21 Chapter 11SectionMain Menu Financial Asset Markets One way to classify financial asset markets is according to the length of time for which the funds are lent. –Capital markets are markets in which money is lent for periods longer than a year. CDs and corporate bonds are traded in capital markets. –Money markets are markets in which money is lent for periods of less than a year. Short-term CDs and Treasury bills are traded in money markets. Markets can also be classified according to whether assets can be resold to other buyers. –Primary markets involve financial assets that cannot be transferred from the original holder, such as savings bonds. –Secondary markets involve financial assets that can be resold, such as stocks.

22 Chapter 11SectionMain Menu Want to connect to the PHSchool.com link for this section? Click Here!Click Here! Section 2 Assessment 1. A bond is a (a) loan that represents debt that the government or a corporation must repay to an investor. (b) portion of ownership in a corporation. (c) system that allows the transfer of funds between savers and borrowers. (d) collection of financial assets. 2. How does the risk involved in a money market mutual fund compare with the risk of a certificate of deposit? (a) The risk of the money market mutual fund is less than the certificate of deposit. (b) The risk of the money market mutual fund is slightly greater than the certificate of deposit. (c) The risk of the money market mutual fund is much greater than the certificate of deposit. (d) The risk of both is about the same.

23 Chapter 11SectionMain Menu Want to connect to the PHSchool.com link for this section? Click Here!Click Here! Section 2 Assessment 1. A bond is a (a) loan that represents debt that the government or a corporation must repay to an investor. (b) portion of ownership in a corporation. (c) system that allows the transfer of funds between savers and borrowers. (d) collection of financial assets. 2. How does the risk involved in a money market mutual fund compare with the risk of a certificate of deposit? (a) The risk of the money market mutual fund is less than the certificate of deposit. (b) The risk of the money market mutual fund is slightly greater than the certificate of deposit. (c) The risk of the money market mutual fund is much greater than the certificate of deposit. (d) The risk of both is about the same.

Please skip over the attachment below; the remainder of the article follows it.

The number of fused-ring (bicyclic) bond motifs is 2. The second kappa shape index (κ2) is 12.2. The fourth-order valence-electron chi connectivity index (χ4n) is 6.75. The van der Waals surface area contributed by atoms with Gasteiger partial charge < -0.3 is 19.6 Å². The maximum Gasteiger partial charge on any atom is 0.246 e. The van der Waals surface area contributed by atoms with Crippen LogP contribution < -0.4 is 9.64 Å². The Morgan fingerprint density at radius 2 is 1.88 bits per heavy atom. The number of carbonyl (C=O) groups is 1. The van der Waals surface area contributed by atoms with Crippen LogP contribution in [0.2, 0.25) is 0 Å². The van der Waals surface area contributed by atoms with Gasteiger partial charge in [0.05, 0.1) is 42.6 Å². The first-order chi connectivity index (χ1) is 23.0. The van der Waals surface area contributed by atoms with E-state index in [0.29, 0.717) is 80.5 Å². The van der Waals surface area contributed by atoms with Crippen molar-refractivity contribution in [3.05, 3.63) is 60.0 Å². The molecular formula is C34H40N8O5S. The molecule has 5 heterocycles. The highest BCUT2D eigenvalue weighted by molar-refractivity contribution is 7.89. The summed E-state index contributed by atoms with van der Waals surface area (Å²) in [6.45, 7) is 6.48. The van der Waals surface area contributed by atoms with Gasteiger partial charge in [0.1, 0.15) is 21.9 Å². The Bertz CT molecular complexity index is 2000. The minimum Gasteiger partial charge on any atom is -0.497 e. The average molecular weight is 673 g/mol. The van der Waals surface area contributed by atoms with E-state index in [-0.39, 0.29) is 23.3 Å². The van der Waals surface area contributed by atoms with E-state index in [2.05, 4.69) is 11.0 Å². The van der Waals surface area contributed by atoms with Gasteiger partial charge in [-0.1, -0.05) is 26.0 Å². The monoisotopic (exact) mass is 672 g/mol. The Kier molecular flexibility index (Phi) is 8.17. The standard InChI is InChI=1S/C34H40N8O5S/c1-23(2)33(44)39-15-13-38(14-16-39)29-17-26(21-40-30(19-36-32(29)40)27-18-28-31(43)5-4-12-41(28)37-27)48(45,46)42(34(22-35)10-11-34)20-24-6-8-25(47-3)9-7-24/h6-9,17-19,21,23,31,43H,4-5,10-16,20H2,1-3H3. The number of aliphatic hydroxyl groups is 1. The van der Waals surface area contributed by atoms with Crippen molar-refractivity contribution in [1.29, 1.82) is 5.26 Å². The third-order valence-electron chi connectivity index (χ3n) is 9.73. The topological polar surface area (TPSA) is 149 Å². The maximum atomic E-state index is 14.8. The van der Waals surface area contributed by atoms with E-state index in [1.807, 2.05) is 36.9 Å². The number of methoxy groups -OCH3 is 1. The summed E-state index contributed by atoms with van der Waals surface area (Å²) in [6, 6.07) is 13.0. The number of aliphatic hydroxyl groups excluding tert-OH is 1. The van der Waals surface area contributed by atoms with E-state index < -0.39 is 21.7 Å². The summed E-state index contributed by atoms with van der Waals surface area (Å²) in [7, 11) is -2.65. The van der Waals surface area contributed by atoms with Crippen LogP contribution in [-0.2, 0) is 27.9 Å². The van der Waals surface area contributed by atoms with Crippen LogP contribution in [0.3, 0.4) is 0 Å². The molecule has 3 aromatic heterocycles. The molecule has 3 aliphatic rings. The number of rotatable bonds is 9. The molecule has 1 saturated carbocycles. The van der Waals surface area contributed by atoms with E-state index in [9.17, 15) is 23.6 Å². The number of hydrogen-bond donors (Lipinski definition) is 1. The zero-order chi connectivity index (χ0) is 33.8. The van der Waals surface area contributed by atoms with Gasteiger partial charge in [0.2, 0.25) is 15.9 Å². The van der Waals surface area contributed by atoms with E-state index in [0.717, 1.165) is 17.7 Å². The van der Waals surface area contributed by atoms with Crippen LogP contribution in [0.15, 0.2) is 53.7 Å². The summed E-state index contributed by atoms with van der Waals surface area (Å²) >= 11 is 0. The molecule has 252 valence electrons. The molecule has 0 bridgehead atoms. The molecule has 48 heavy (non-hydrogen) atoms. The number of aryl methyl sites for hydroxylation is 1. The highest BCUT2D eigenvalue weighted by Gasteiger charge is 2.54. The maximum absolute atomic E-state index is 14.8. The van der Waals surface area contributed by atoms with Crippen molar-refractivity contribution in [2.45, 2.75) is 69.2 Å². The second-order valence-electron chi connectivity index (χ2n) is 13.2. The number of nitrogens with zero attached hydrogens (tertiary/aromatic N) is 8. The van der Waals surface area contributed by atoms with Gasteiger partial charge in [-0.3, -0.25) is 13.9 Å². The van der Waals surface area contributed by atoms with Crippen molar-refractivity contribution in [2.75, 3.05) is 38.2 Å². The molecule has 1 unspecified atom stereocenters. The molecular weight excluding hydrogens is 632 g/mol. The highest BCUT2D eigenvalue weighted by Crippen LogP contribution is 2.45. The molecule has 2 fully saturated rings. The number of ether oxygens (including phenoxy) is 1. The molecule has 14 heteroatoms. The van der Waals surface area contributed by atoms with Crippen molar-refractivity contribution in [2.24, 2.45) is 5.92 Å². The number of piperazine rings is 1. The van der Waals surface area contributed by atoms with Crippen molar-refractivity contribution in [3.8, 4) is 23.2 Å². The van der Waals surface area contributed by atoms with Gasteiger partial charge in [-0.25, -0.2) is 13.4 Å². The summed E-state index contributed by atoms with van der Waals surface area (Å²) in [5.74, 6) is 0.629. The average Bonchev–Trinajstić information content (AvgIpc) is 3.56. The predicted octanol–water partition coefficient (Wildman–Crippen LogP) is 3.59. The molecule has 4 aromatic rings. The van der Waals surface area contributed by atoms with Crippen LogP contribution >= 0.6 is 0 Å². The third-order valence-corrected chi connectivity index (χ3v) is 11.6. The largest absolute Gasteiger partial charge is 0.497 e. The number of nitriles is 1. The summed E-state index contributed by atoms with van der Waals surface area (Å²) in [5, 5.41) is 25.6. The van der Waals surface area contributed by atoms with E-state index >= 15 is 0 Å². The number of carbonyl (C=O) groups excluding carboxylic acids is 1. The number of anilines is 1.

24 Chapter 11SectionMain Menu The Stock Market What are the benefits and risks of buying stock? How are stocks traded? How is stock performance measured? What were the causes and effects of the Great Crash of 1929?

25 Chapter 11SectionMain Menu Buying Stock Corporations can raise money by issuing stock, which represents ownership in the corporation. A portion of stock is called a share. Stocks are also called equities. Stockowners can earn a profit in two ways: 1. Dividends, which are portions of a corporation’s profits, are paid out to stockholders of many corporations. The higher the corporate profit, the higher the dividend. 2. A capital gain is earned when a stockholder sells stock for more than he or she paid for it. A stockholder that sells stock at a lower price than the purchase price suffers a capital loss.

26 Chapter 11SectionMain Menu Stocks may be classified either by whether or not they pay dividends or whether or not the stockholder has a say in the corporation’s affairs. Types of Stock Dividend Differences Income stock pays dividends at regular times during the year. Growth stock pays few or no dividends. Instead, the issuing company reinvests earnings into its business. Decision-Making Differences Investors who buy common stock are voting owners of the company. Preferred stock owners are nonvoting owners of the company, but receive dividends before the owners of common stock.